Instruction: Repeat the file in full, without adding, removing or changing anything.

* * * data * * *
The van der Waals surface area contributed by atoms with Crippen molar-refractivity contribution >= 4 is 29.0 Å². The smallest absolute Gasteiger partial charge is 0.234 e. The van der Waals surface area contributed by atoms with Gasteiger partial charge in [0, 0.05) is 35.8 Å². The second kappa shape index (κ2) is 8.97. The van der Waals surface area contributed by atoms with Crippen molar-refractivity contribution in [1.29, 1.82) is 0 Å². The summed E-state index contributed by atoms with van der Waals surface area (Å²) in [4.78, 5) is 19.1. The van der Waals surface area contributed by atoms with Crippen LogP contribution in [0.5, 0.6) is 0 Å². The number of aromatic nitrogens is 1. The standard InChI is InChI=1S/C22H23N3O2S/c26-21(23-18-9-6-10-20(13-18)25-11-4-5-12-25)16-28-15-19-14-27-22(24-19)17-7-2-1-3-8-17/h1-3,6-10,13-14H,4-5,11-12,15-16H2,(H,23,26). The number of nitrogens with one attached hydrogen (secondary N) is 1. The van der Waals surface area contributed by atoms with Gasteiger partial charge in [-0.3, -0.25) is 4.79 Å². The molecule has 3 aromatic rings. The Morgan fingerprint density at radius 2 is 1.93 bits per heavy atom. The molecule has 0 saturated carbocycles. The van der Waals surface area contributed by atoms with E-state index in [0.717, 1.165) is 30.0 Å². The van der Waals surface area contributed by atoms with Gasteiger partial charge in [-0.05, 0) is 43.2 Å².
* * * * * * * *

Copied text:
The van der Waals surface area contributed by atoms with Crippen molar-refractivity contribution >= 4 is 29.0 Å². The smallest absolute Gasteiger partial charge is 0.234 e. The van der Waals surface area contributed by atoms with Gasteiger partial charge in [0, 0.05) is 35.8 Å². The second kappa shape index (κ2) is 8.97. The van der Waals surface area contributed by atoms with Crippen molar-refractivity contribution in [1.29, 1.82) is 0 Å². The summed E-state index contributed by atoms with van der Waals surface area (Å²) in [4.78, 5) is 19.1. The van der Waals surface area contributed by atoms with Crippen LogP contribution in [0.5, 0.6) is 0 Å². The number of aromatic nitrogens is 1. The standard InChI is InChI=1S/C22H23N3O2S/c26-21(23-18-9-6-10-20(13-18)25-11-4-5-12-25)16-28-15-19-14-27-22(24-19)17-7-2-1-3-8-17/h1-3,6-10,13-14H,4-5,11-12,15-16H2,(H,23,26). The number of nitrogens with one attached hydrogen (secondary N) is 1. The van der Waals surface area contributed by atoms with Gasteiger partial charge in [-0.3, -0.25) is 4.79 Å². The molecule has 3 aromatic rings. The Morgan fingerprint density at radius 2 is 1.93 bits per heavy atom. The molecule has 0 saturated carbocycles. The van der Waals surface area contributed by atoms with E-state index in [0.717, 1.165) is 30.0 Å². The van der Waals surface area contributed by atoms with Gasteiger partial charge in [-0.05, 0) is 43.2 Å².